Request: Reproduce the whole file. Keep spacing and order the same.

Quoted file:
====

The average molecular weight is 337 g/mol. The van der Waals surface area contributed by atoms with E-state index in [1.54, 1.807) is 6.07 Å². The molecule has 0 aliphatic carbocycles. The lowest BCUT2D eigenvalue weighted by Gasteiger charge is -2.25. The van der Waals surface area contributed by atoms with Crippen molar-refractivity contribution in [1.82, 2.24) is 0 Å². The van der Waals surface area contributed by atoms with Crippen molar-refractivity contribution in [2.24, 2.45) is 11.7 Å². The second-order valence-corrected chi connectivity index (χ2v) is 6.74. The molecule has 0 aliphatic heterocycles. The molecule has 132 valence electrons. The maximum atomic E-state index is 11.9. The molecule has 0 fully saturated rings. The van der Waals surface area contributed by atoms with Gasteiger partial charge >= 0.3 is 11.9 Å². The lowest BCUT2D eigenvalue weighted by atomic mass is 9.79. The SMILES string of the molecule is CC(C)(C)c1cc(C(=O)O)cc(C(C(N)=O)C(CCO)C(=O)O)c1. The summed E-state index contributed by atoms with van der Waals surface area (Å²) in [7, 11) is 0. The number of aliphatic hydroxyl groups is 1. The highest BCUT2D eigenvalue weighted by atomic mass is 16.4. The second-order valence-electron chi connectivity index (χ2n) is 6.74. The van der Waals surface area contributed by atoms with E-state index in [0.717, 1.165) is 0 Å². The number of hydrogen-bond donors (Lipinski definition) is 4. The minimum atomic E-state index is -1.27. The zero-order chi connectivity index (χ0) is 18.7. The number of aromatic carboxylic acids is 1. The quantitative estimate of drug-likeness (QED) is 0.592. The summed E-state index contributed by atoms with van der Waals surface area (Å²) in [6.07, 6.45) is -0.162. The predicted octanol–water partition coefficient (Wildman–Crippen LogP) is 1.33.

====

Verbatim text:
The average molecular weight is 337 g/mol. The van der Waals surface area contributed by atoms with E-state index in [1.54, 1.807) is 6.07 Å². The molecule has 0 aliphatic carbocycles. The lowest BCUT2D eigenvalue weighted by Gasteiger charge is -2.25. The van der Waals surface area contributed by atoms with Crippen molar-refractivity contribution in [1.82, 2.24) is 0 Å². The van der Waals surface area contributed by atoms with Crippen molar-refractivity contribution in [2.24, 2.45) is 11.7 Å². The second-order valence-corrected chi connectivity index (χ2v) is 6.74. The molecule has 0 aliphatic heterocycles. The molecule has 132 valence electrons. The maximum atomic E-state index is 11.9. The molecule has 0 fully saturated rings. The van der Waals surface area contributed by atoms with Gasteiger partial charge >= 0.3 is 11.9 Å². The lowest BCUT2D eigenvalue weighted by atomic mass is 9.79. The SMILES string of the molecule is CC(C)(C)c1cc(C(=O)O)cc(C(C(N)=O)C(CCO)C(=O)O)c1. The summed E-state index contributed by atoms with van der Waals surface area (Å²) in [7, 11) is 0. The number of aliphatic hydroxyl groups is 1. The highest BCUT2D eigenvalue weighted by atomic mass is 16.4. The second-order valence-electron chi connectivity index (χ2n) is 6.74. The van der Waals surface area contributed by atoms with E-state index in [0.717, 1.165) is 0 Å². The number of hydrogen-bond donors (Lipinski definition) is 4. The minimum atomic E-state index is -1.27. The zero-order chi connectivity index (χ0) is 18.7. The number of aromatic carboxylic acids is 1. The quantitative estimate of drug-likeness (QED) is 0.592. The summed E-state index contributed by atoms with van der Waals surface area (Å²) in [6.07, 6.45) is -0.162. The predicted octanol–water partition coefficient (Wildman–Crippen LogP) is 1.33.